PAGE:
Column: Google fights European Commission for fair competition

European Union flags fly outside of the Berlaymont building in Brussels, Belgium, the headquarters of the European Commission. (Stuart Chalmers/Flickr)

Last Thursday, Google filed a response to the European Commission (EC) rejecting the accusations of the EU. In April, the European Union (EU) formally accused Google Inc. of violating antitrust laws through the abuse of its dominant power in search engines after a five year long investigation. 

The EC handles both the legislative and administrative functions of the EU. That action marked the beginning of a legal battle that could last years. 

The charges made by the EU claim that Google structures search results to display its own services before those of its rivals. The EC has focused the case on Google’s shopping platform; however, they are launching another formal investigation about Android, Google’s mobile operating system. The accusation could eventually affect other functions of Google including the hotel and flight booking operations.  

Even though consumers may not often consider this, Google is more than a conglomeration of online tools that allows users to effortlessly complete everyday tasks like researching, shopping and communicating. It is a company that strives for profits, efficiency and innovation. The only responsibility Google has towards consumers is the assurance that no fraudulent activities are occurring throughout the websites they control. Likewise, the only restrictions a government should hold over Google involves the protection of the individual from fraudulent activities. 

According to the New York Times, Google holds about 90 percent of Europe’s search market and 65 percent of the market in the United States. The EU complains that the use of this dominance to direct users to its own services is harmful towards consumers and competing comparison-shopping companies. If Google’s results were truly harmful to users, the company would not be as successful as it is.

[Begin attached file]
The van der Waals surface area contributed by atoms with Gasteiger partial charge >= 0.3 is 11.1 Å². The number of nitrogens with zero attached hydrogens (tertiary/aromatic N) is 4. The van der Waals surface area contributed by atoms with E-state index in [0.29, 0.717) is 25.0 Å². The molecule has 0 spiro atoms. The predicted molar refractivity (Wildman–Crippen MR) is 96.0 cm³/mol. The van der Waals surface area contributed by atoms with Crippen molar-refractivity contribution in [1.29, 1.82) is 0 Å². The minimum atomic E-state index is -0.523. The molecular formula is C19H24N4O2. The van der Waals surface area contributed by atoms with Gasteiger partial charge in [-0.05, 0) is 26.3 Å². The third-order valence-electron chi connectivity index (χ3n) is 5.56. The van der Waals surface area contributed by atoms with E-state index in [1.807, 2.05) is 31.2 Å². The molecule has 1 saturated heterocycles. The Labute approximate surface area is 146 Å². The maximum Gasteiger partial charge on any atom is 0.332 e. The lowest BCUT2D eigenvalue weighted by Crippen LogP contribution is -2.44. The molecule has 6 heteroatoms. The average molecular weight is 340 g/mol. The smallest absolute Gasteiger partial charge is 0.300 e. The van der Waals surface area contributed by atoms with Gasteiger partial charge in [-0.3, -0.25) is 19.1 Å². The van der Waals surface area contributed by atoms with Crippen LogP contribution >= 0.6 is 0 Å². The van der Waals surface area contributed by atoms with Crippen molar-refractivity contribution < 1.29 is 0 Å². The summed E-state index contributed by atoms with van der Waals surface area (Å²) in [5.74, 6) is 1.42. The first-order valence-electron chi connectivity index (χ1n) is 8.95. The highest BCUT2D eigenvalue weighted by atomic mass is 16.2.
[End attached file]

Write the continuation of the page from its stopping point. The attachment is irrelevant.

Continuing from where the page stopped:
There are many similar options on the market like Bing and Yahoo, which both have shopping, communication and search engine components. If users were unhappy about the service, they could simply choose a different option. Conversely, if Google is found guilty, its consumers will suffer, as the company will have to change its tactics and promote services and products that did not aid or interest its patrons.

Google is successful because of its continuous efforts to improve its platform. If it remained settled with its success, a competitor eventually would surpass it. Google is not limiting competition but delivering a service within a competitive market and there are many popular competitors such as Amazon and eBay. It is the constant endeavor for improvement that inspires great inventions.

In a blog post, Kevin Walker, Senior Vice President and General Counselor for Google, wrote, “Our search engine is designed to provide the most relevant results and most useful ads for any query.” Google’s goal is to help its customers, but the company’s size and worth inspire conflicting claims. The EU filed accusations against Google claiming an abuse of dominant power with hopes to level the playing field against competitors. However, a truly fair competition would give Google the power to control its content because its competition would have the same ability.

If Google is found to have broken antitrust laws, it will face billion dollar fines and will be required to alter its search algorithm. The EC’s remedy proposes that Google use ads sourced and ranked by other companies in their advertising space. 

This is not a solution but a request for Google to surrender the rights to control the contents of its website. A potential consequence would be a loss in European consumers due to a lack of efficiency in the search results. 

Yet as Google has roughly 90 percent of the European search market, the decrease in consumers would leave an ample space for another search engine to emerge in the market and possibly take control over time. If Google is to lose customers, it should happen because of its own incompetence to satisfy customers, not because the government is inserting itself into the inner workings of the company.


Alyssa Luis is a staff columnist for The Daily Campus opinion section. She can be reached via email at alyssa.luis@uconn.edu.